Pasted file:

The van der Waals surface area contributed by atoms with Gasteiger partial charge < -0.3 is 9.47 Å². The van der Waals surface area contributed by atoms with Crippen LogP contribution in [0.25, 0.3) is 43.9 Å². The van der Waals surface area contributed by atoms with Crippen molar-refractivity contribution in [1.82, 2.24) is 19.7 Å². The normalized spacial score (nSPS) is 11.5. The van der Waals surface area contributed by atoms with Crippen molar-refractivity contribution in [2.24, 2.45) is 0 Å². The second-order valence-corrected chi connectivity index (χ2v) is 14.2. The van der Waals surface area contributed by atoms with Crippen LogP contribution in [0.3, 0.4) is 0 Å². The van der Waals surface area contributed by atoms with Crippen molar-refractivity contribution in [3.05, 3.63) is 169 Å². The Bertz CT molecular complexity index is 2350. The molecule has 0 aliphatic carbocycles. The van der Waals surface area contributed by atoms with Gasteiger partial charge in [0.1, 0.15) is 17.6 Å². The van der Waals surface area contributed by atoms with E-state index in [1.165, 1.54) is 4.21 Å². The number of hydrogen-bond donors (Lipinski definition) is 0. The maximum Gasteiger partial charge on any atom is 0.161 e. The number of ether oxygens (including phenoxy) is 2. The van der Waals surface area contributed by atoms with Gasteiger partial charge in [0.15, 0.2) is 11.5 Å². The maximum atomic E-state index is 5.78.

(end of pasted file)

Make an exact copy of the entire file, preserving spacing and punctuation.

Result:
The van der Waals surface area contributed by atoms with Gasteiger partial charge < -0.3 is 9.47 Å². The van der Waals surface area contributed by atoms with Crippen LogP contribution in [0.25, 0.3) is 43.9 Å². The van der Waals surface area contributed by atoms with Crippen molar-refractivity contribution in [1.82, 2.24) is 19.7 Å². The normalized spacial score (nSPS) is 11.5. The van der Waals surface area contributed by atoms with Crippen molar-refractivity contribution in [2.24, 2.45) is 0 Å². The second-order valence-corrected chi connectivity index (χ2v) is 14.2. The van der Waals surface area contributed by atoms with Crippen LogP contribution in [0.3, 0.4) is 0 Å². The van der Waals surface area contributed by atoms with Crippen molar-refractivity contribution in [3.05, 3.63) is 169 Å². The Bertz CT molecular complexity index is 2350. The molecule has 0 aliphatic carbocycles. The van der Waals surface area contributed by atoms with Gasteiger partial charge in [0.1, 0.15) is 17.6 Å². The van der Waals surface area contributed by atoms with E-state index in [1.165, 1.54) is 4.21 Å². The number of hydrogen-bond donors (Lipinski definition) is 0. The maximum Gasteiger partial charge on any atom is 0.161 e. The number of ether oxygens (including phenoxy) is 2. The van der Waals surface area contributed by atoms with Gasteiger partial charge in [0.15, 0.2) is 11.5 Å². The maximum atomic E-state index is 5.78.